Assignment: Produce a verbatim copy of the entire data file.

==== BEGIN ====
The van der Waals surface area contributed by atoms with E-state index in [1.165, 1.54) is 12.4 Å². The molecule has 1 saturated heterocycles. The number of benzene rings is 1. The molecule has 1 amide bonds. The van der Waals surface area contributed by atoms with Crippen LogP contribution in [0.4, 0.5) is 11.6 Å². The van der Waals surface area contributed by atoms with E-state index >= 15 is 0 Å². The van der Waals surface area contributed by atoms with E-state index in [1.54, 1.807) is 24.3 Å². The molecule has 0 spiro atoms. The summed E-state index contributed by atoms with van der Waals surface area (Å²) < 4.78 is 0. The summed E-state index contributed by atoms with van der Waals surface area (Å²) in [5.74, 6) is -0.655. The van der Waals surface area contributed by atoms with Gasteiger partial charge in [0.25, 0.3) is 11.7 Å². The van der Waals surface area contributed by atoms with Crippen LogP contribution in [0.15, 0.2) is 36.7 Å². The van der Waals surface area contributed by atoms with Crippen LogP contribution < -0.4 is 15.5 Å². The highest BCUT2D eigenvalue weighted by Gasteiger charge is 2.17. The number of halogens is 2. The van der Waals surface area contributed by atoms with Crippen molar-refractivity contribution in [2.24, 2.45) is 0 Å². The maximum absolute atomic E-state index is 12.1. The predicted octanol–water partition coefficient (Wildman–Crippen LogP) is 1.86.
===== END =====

The van der Waals surface area contributed by atoms with E-state index in [1.165, 1.54) is 12.4 Å². The molecule has 1 saturated heterocycles. The number of benzene rings is 1. The molecule has 1 amide bonds. The van der Waals surface area contributed by atoms with Crippen LogP contribution in [0.4, 0.5) is 11.6 Å². The van der Waals surface area contributed by atoms with E-state index >= 15 is 0 Å². The van der Waals surface area contributed by atoms with E-state index in [1.54, 1.807) is 24.3 Å². The molecule has 0 spiro atoms. The summed E-state index contributed by atoms with van der Waals surface area (Å²) < 4.78 is 0. The summed E-state index contributed by atoms with van der Waals surface area (Å²) in [5.74, 6) is -0.655. The van der Waals surface area contributed by atoms with Gasteiger partial charge in [0.25, 0.3) is 11.7 Å². The van der Waals surface area contributed by atoms with Crippen LogP contribution in [0.15, 0.2) is 36.7 Å². The van der Waals surface area contributed by atoms with Crippen LogP contribution < -0.4 is 15.5 Å². The highest BCUT2D eigenvalue weighted by Gasteiger charge is 2.17. The number of halogens is 2. The van der Waals surface area contributed by atoms with Crippen molar-refractivity contribution in [2.24, 2.45) is 0 Å². The maximum absolute atomic E-state index is 12.1. The predicted octanol–water partition coefficient (Wildman–Crippen LogP) is 1.86.